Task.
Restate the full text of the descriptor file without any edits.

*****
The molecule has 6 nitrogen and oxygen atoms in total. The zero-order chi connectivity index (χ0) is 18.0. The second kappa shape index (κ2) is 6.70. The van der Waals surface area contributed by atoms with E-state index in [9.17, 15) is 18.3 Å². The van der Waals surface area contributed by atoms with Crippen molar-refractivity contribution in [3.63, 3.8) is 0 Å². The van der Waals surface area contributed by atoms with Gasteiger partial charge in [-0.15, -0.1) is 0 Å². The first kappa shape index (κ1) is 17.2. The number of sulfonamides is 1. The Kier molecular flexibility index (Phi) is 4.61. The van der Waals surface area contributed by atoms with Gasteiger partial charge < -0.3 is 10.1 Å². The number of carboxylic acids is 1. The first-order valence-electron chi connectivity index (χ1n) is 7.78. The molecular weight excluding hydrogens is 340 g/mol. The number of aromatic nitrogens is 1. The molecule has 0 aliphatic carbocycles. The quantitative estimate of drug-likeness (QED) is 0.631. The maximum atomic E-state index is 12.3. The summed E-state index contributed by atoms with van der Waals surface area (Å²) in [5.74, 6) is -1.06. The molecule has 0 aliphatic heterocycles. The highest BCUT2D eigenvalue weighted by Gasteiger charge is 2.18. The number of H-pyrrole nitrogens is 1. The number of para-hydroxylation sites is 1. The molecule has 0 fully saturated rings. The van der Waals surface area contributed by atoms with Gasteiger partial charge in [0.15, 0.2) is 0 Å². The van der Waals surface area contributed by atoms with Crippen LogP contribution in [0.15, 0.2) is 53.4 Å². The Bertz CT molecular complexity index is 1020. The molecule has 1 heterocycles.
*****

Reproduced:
The molecule has 6 nitrogen and oxygen atoms in total. The zero-order chi connectivity index (χ0) is 18.0. The second kappa shape index (κ2) is 6.70. The van der Waals surface area contributed by atoms with E-state index in [9.17, 15) is 18.3 Å². The van der Waals surface area contributed by atoms with Crippen molar-refractivity contribution in [3.63, 3.8) is 0 Å². The van der Waals surface area contributed by atoms with Gasteiger partial charge in [-0.15, -0.1) is 0 Å². The first kappa shape index (κ1) is 17.2. The number of sulfonamides is 1. The Kier molecular flexibility index (Phi) is 4.61. The van der Waals surface area contributed by atoms with Gasteiger partial charge < -0.3 is 10.1 Å². The number of carboxylic acids is 1. The first-order valence-electron chi connectivity index (χ1n) is 7.78. The molecular weight excluding hydrogens is 340 g/mol. The number of aromatic nitrogens is 1. The molecule has 0 aliphatic carbocycles. The quantitative estimate of drug-likeness (QED) is 0.631. The maximum atomic E-state index is 12.3. The summed E-state index contributed by atoms with van der Waals surface area (Å²) in [5.74, 6) is -1.06. The molecule has 0 aliphatic heterocycles. The highest BCUT2D eigenvalue weighted by Gasteiger charge is 2.18. The number of H-pyrrole nitrogens is 1. The number of para-hydroxylation sites is 1. The molecule has 0 fully saturated rings. The van der Waals surface area contributed by atoms with Gasteiger partial charge in [0.15, 0.2) is 0 Å². The van der Waals surface area contributed by atoms with Crippen LogP contribution in [0.15, 0.2) is 53.4 Å². The Bertz CT molecular complexity index is 1020. The molecule has 1 heterocycles.